What happened at COP 26?
COP 26 refers to the 26th United Nations Climate Change conference which was held at the SEC Centre in Glasgow from 31 October to 13 November 2021. As it was held in Scotland, the conference president was UK cabinet minister, Alok Sharma, formerly the Secretary of State for Business, Energy, and Industrial Strategy. Attending the conference were 25,000 delegates from nearly 200 countries, including around 120 heads of state. As well as diplomatic representatives, there were also industry and business delegations. The largest of these was from the fossil fuel industry, with 503 accredited attendees. Among the heads of state not attending were Chinese President, Xi Jinping, and Brazilian President, Jair Bolsonaro, both of whom already faced criticism for their governments’ emissions and deforestation records respectively.
One crucial intention of the conference was for countries to revisit the climate pledges made under the 2015 Paris Agreement at COP21. In 2015, countries were asked to make significant changes that would keep global warming below 2C. They were also asked to aim to keep the rise as low as 1.5C. Ahead of COP 26, the 200 countries were asked for their plans to cut emissions by 2030. By repeatedly doing this, every five years, the international community can determine whether countries are on track to bring global emissions to net-zero by 2050. Even though COP 26 was postponed to 2021, having been originally scheduled for 2020, due to the COVID pandemic, several countries still had not updated their climate pledges as late as October 2021.
For the first time at any COP conference, an explicit plan was agreed that would reduce the use of coal, the burning of which is responsible for 40% of CO2 emissions. Unfortunately, countries only agreed to a weaker commitment. Officially, the agreement only commits to ‘phase down’ the use of coal rather than to ‘phase out’ after a late intervention by China and India, which together are responsible for roughly 62% of global fuel consumption.
The agreement pledged to significantly increase money to help poor countries cope with the effects of climate change and make the switch to clean energy.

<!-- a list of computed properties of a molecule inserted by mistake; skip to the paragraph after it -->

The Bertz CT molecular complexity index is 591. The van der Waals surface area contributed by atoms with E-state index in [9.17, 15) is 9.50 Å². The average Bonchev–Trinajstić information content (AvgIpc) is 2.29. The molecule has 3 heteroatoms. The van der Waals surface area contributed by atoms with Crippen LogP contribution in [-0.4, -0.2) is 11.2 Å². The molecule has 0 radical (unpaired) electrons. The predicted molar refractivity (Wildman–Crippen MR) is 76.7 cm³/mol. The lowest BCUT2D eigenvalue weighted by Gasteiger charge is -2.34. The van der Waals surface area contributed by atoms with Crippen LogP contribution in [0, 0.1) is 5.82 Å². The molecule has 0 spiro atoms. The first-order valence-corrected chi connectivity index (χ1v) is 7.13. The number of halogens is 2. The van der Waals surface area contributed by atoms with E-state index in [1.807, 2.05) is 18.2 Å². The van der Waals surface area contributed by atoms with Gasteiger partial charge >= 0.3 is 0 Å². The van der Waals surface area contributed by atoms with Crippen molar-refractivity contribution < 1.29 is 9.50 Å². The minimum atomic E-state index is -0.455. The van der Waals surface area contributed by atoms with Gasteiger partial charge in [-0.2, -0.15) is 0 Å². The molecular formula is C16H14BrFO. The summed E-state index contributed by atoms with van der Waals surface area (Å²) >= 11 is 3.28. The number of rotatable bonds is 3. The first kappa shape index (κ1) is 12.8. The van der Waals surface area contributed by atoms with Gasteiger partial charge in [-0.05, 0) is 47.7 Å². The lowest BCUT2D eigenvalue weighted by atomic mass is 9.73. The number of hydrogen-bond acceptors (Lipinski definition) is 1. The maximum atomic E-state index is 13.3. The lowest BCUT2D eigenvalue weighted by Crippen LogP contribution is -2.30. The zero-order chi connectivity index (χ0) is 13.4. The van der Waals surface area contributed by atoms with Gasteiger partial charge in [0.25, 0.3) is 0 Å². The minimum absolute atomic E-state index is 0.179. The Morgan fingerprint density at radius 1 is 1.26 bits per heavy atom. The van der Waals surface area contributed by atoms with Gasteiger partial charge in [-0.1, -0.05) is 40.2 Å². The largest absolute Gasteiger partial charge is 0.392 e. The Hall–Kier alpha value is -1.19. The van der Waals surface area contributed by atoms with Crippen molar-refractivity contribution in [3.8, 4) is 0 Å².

The COP 26 agreement also raised the prospect of a trillion dollar a year fund for developing countries from 2025, after a previous pledge to provide $100 billion a year by 2020 was missed by the richer countries. In 2019, only $76.6 billion was raised. While some observers hailed the COP 26 agreement as the ‘start of a breakthrough,’ some developing countries felt the pledges did not go far enough. Examples of where this money could be spent include coastal defences to protect against floods and agricultural systems that are less vulnerable to drought. This funding would also provide significant investments for renewable energy, such as wind and solar, so that developing countries can remove fossil fuels from their economies and mitigate the effects of climate change.
At the conference, it was agreed that countries will meet in 2022 to pledge further cuts to carbon dioxide emissions with the intention of keeping temperature rises at 1.5C. According to scientists, current pledges, if they are met, will only limit global warming to about 2.4C, resulting in a ‘climate catastrophe.’ This can be achieved by, not only reducing emissions, but absorbing an equivalent amount of carbon dioxide from the atmosphere to offset remaining emissions.
Fossil fuel subsidies
It was also agreed that world leaders would begin to phase-out subsidies that artificially lower the price of fossil fuels, either by tax breaks and direct payments or with consumer price cuts. Countries spend $423 billion annually to subsidise fossil fuels. This is over four times the missed pledge of $100 billion meant to help developing countries fight the climate crisis. Despite the pledge to phase out these subsidies, no firm dates have been set.
Many other agreements were made at COP 26, including 100 countries pledging to stop deforestation and cut 30% of methane emissions by 2030. However, China, Russia, and India have not joined this agreement, despite their being the world’s top emitters of methane.
As well as this, the US and China have pledged to work together over the next decade to tackle emissions, support clean energy, and limit climate change to 1.5C. Considering China’s reluctance to tackle its own coal consumption, this should be seen as an important step.
Finally, financial organisations controlling $130 trillion, 40% of the world’s financial assets, agreed to back ‘clean’ technology and reduce their support for fossil fuel burning industries. This initiative is chaired by former Bank of England Governor, Mark Carney.
The 27th United Nations Climate Change Conference was supposed to take place in November 2021, but due to the postponement of COP 26, it will now be held in 2022 in Sharm El Sheikh, Egypt. Concerns have arisen over whether demonstrators will be permitted to protest at the conference due to the country’s restrictions on dissent. Many worry that this will limit the pressure that could be exerted on the leaders who will be in attendance.